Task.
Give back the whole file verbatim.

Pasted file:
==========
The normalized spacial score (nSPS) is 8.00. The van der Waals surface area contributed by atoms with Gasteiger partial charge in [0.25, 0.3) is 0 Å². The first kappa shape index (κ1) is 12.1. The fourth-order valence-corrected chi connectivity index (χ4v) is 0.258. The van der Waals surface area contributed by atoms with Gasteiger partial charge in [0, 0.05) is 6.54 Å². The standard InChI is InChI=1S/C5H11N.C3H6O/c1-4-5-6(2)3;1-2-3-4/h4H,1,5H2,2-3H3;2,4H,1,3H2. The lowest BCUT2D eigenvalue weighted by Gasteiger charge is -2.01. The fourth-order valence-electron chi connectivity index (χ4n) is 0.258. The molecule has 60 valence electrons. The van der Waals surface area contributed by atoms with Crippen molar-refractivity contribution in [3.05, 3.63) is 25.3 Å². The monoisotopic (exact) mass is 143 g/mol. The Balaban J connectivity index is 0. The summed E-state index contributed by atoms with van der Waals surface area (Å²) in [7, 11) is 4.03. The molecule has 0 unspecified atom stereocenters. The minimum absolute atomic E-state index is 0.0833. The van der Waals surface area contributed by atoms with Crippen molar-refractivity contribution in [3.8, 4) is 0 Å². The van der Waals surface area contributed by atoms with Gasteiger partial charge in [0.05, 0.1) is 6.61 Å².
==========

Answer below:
The normalized spacial score (nSPS) is 8.00. The van der Waals surface area contributed by atoms with Gasteiger partial charge in [0.25, 0.3) is 0 Å². The first kappa shape index (κ1) is 12.1. The fourth-order valence-corrected chi connectivity index (χ4v) is 0.258. The van der Waals surface area contributed by atoms with Gasteiger partial charge in [0, 0.05) is 6.54 Å². The standard InChI is InChI=1S/C5H11N.C3H6O/c1-4-5-6(2)3;1-2-3-4/h4H,1,5H2,2-3H3;2,4H,1,3H2. The lowest BCUT2D eigenvalue weighted by Gasteiger charge is -2.01. The fourth-order valence-electron chi connectivity index (χ4n) is 0.258. The molecule has 60 valence electrons. The van der Waals surface area contributed by atoms with Crippen molar-refractivity contribution in [3.05, 3.63) is 25.3 Å². The monoisotopic (exact) mass is 143 g/mol. The Balaban J connectivity index is 0. The summed E-state index contributed by atoms with van der Waals surface area (Å²) in [7, 11) is 4.03. The molecule has 0 unspecified atom stereocenters. The minimum absolute atomic E-state index is 0.0833. The van der Waals surface area contributed by atoms with Crippen molar-refractivity contribution in [3.8, 4) is 0 Å². The van der Waals surface area contributed by atoms with Gasteiger partial charge in [0.05, 0.1) is 6.61 Å².